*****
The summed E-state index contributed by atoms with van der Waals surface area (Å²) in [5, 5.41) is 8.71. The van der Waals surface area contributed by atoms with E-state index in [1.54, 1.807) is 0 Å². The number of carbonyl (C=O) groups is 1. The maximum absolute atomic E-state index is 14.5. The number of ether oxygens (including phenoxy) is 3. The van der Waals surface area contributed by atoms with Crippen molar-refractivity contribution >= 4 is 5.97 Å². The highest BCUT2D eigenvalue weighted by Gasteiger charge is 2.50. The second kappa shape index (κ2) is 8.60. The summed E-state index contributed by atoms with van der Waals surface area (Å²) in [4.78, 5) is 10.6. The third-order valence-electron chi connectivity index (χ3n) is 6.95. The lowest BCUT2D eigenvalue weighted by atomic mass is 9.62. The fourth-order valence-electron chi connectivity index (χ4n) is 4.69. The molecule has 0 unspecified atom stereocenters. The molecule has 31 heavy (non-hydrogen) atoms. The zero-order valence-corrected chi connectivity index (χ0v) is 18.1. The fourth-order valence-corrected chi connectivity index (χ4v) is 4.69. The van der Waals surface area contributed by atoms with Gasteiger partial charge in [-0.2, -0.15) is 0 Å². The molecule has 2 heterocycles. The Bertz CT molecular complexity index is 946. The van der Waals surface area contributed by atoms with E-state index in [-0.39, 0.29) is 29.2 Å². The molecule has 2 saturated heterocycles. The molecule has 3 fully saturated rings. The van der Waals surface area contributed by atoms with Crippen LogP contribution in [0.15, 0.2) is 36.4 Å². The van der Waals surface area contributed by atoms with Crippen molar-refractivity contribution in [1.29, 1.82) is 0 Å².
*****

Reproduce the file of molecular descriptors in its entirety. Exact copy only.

The summed E-state index contributed by atoms with van der Waals surface area (Å²) in [5, 5.41) is 8.71. The van der Waals surface area contributed by atoms with E-state index in [1.54, 1.807) is 0 Å². The number of carbonyl (C=O) groups is 1. The maximum absolute atomic E-state index is 14.5. The number of ether oxygens (including phenoxy) is 3. The van der Waals surface area contributed by atoms with Crippen molar-refractivity contribution >= 4 is 5.97 Å². The highest BCUT2D eigenvalue weighted by Gasteiger charge is 2.50. The second kappa shape index (κ2) is 8.60. The summed E-state index contributed by atoms with van der Waals surface area (Å²) in [4.78, 5) is 10.6. The third-order valence-electron chi connectivity index (χ3n) is 6.95. The lowest BCUT2D eigenvalue weighted by atomic mass is 9.62. The fourth-order valence-electron chi connectivity index (χ4n) is 4.69. The molecule has 0 unspecified atom stereocenters. The molecule has 31 heavy (non-hydrogen) atoms. The zero-order valence-corrected chi connectivity index (χ0v) is 18.1. The fourth-order valence-corrected chi connectivity index (χ4v) is 4.69. The van der Waals surface area contributed by atoms with Gasteiger partial charge in [-0.2, -0.15) is 0 Å². The molecule has 2 heterocycles. The Bertz CT molecular complexity index is 946. The van der Waals surface area contributed by atoms with E-state index in [-0.39, 0.29) is 29.2 Å². The molecule has 2 saturated heterocycles. The molecule has 3 fully saturated rings. The van der Waals surface area contributed by atoms with Crippen LogP contribution in [0.15, 0.2) is 36.4 Å². The van der Waals surface area contributed by atoms with Crippen molar-refractivity contribution in [1.29, 1.82) is 0 Å².